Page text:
Season 18 was one of the most dramatic seasons of Project Runway, from blowouts between the designers to the iconic Karlie Kloss-directed sneer from contestant Tyler Neasloney (“Not even to dinner with the Kushners?”). But from the stiff competition, the edgy Geoffrey Mac came out on top.
A menswear savant, Mac has since opened a full-scale fashion label offering men’s evening wear with a bit of bite. Like his tenure on the show, Mac’s brand takes simple fashion concepts, like the standard tailored suit, and introduces some punk and streetwear inspiration to them.
Shantall Lacayo, Season 19
The first Latin American woman to win Project Runway, Shantall Lacayo actually competed in Project Runway Latin America, for which she was the first runner-up, before winning the American version’s 19th season.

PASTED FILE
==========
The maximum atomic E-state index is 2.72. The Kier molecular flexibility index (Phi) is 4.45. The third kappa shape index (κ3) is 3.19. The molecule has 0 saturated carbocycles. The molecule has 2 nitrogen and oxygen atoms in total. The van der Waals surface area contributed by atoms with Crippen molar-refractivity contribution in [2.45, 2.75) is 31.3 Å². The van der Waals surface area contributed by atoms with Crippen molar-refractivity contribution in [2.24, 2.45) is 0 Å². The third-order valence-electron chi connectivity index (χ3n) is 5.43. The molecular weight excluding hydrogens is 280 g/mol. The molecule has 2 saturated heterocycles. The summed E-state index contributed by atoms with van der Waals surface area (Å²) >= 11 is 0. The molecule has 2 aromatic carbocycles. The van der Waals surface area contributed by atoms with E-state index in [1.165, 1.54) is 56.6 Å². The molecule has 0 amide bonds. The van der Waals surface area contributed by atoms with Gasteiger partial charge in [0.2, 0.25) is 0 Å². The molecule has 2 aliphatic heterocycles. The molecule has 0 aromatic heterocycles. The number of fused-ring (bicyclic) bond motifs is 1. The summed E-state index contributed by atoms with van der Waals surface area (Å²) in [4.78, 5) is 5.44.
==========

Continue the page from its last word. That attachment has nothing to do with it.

While Lacayo may have only won Project Runway a year ago, she’s already made great strides in the fashion world. Her solo brand SHANTALL continues to boom, offering up innovative reworkings of some classic looks.
Bishme Cromartie, Season 20
Congratulations, Bishme Cromartie!
While we have yet to see what the series' latest winner does post-victory, Cromartie, a season 17 favorite, won season 20 (a new All-Stars version) with a collection inspired "by his grieving process as he navigated the recent loss of his sister," per Bravo.
Cromartie walks away with $250,000 plus a feature in ELLE magazine. He'll also earn a mentorship with the Council of Fashion Designers of America and representation from Agentry PR.
"Can't even describe how I feel right now," the designer wrote on Instagram the morning after the finale aired.